3)   The bureaucrats in health agencies  are trained to promote policy not question it. As I said in my presentation before the Denver Water Commission, “When policy is king, science becomes a slave”.

4)   Dental and medical professionals were only taught one side of this story and most are not prepared to do a U-turn and give up when they have been taught to believe.

In this bulletin I would like to try to understand and ultimately recruit dental and health professionals for a larger battle for good.

I think that most dentists and doctors who promote fluoridation believe that they are promoting a good and essential policy. They believe that they are helping fight tooth decay especially among children from families of low income. They believe that the best science supports their claims that the practice is both safe and effective and that those who say otherwise are cranks who rely on junk science.

Many of us will doggedly continue to challenge these “beliefs” by citing the science that says otherwise. But it is very difficult to change a belief system. After 20 years of trying to do so using every ounce of my scientific training I can assure readers that it is both exhausting and soul-destroying. This is what I call the politics of “no.”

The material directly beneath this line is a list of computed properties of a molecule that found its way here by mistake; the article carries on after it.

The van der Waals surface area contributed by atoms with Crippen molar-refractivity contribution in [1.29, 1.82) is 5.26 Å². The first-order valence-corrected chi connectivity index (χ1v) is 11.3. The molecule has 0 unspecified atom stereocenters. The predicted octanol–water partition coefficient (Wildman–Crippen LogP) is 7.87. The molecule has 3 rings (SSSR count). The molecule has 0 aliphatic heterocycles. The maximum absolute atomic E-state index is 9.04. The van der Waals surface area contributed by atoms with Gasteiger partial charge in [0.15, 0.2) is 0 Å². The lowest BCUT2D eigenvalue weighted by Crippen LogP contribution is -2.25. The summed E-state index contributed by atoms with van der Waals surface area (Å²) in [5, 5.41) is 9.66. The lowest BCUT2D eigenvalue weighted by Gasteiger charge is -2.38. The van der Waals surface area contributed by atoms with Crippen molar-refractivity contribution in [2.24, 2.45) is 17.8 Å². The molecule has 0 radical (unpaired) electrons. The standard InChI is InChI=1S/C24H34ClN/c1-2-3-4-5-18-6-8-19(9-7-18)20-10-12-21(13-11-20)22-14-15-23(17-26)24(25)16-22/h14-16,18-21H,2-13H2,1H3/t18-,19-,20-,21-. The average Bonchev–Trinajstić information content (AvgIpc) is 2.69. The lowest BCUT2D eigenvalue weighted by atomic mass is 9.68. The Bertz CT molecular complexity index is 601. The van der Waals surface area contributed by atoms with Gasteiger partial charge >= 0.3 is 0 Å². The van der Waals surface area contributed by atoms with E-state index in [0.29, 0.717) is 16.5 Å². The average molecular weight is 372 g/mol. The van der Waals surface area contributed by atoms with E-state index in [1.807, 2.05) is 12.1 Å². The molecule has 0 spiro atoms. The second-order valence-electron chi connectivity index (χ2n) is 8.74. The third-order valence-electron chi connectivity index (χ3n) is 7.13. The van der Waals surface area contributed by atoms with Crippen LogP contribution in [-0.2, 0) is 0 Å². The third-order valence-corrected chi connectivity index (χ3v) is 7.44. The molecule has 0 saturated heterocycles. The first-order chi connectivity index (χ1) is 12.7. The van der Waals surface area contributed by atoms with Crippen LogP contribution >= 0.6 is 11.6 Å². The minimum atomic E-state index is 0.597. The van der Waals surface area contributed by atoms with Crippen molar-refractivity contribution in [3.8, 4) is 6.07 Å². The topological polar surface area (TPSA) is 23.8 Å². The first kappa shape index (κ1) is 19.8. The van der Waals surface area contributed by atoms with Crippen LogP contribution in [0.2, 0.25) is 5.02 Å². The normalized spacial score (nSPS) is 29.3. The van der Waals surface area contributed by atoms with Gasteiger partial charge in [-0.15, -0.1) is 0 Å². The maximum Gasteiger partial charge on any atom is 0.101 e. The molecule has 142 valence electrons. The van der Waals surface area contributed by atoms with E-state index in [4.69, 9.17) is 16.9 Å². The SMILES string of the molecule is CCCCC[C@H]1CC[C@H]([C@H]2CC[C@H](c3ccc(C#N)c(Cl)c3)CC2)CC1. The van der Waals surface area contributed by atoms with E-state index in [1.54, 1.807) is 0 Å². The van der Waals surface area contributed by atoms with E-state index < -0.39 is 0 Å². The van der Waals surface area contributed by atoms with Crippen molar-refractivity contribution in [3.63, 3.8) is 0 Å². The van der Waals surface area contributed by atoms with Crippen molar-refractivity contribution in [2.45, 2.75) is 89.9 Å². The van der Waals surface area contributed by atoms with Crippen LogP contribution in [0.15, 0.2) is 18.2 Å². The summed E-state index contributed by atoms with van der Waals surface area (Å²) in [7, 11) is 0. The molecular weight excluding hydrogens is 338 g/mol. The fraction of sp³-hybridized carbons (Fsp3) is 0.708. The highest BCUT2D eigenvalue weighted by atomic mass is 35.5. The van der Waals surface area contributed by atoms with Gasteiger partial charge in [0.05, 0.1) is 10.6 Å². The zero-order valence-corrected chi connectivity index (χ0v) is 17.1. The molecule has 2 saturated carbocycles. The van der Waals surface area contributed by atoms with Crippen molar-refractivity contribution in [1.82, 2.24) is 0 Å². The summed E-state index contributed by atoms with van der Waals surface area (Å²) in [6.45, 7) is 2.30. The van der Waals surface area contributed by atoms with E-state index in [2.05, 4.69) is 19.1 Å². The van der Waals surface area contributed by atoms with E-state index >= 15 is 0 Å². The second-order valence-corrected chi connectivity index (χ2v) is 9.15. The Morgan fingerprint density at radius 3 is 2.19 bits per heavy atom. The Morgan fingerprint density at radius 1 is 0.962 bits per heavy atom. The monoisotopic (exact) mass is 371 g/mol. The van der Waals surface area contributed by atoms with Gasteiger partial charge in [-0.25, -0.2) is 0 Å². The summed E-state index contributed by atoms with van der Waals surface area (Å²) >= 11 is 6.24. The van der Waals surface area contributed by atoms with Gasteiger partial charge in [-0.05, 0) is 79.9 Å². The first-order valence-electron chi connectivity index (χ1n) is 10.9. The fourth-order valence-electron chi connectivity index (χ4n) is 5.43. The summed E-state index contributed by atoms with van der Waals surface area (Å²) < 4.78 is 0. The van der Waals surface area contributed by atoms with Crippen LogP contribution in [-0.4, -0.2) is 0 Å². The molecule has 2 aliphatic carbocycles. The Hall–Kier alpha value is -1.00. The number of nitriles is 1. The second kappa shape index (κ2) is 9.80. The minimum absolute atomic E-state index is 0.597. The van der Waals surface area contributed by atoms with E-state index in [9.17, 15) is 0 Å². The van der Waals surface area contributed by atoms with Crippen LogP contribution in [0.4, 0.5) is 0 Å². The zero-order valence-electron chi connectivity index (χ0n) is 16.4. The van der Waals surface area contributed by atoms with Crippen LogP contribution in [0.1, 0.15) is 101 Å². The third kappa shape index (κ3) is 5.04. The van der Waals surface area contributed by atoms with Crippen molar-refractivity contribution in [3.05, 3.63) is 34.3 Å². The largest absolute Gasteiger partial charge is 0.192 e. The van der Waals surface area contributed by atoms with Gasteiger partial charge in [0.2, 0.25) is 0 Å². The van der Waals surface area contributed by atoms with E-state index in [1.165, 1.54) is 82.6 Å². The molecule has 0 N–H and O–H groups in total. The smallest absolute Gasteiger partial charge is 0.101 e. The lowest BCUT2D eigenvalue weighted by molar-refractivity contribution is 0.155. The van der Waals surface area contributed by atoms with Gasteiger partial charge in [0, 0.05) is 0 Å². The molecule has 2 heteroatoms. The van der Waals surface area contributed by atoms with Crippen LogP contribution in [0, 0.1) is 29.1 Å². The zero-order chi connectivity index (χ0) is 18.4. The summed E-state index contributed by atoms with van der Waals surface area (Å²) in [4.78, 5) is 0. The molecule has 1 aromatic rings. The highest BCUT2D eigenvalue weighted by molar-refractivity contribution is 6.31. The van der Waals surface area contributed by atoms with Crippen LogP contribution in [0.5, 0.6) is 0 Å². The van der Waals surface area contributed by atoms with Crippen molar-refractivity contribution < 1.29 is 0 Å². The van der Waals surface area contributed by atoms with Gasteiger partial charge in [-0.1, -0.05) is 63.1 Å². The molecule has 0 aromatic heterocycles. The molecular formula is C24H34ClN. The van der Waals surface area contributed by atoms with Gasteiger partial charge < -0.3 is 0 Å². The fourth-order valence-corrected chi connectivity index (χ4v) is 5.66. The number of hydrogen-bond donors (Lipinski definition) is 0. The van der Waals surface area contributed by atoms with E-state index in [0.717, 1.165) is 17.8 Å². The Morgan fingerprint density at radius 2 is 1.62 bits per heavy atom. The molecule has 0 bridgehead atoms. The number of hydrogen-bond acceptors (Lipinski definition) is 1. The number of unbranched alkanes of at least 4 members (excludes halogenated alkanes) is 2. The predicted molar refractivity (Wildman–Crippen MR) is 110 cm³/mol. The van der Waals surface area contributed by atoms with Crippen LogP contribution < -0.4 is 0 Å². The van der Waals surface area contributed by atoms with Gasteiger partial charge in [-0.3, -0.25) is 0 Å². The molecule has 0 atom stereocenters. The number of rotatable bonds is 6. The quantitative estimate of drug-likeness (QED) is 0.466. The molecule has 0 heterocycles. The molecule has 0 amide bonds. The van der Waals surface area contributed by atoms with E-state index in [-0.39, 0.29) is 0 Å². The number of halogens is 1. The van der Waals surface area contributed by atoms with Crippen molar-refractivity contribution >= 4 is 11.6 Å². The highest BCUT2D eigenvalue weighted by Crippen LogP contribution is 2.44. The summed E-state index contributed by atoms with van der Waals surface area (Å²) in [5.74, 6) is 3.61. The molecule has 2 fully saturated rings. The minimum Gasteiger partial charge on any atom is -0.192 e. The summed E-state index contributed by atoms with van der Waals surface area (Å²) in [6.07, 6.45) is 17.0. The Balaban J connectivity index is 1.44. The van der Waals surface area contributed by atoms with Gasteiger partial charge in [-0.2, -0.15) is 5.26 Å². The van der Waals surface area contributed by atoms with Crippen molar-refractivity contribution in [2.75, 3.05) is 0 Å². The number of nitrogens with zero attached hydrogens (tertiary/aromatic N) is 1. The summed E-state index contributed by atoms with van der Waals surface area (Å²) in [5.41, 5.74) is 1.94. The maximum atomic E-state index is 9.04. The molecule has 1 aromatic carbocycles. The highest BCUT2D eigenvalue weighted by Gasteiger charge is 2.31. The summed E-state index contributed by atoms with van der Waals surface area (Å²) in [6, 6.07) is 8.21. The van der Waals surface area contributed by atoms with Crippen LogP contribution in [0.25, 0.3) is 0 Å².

A different approach is the politics of “yes.” This would say to the dental and public health communities,

You are correct when you assert that tooth decay is concentrated in families of low income. You are correct when you say these children need our help. We want to find ways to help you achieve these noble goals.  But not only do we want to find better ways to fight tooth decay in low-income families, we want to do more. We want to find better ways to fight tooth decay but also to find ways to provide a better diet, better health, better living conditions and better economic prospects for families of low-income. We would like to see all this put into the context of community development and community empowerment. Will you help us achieve these goals together?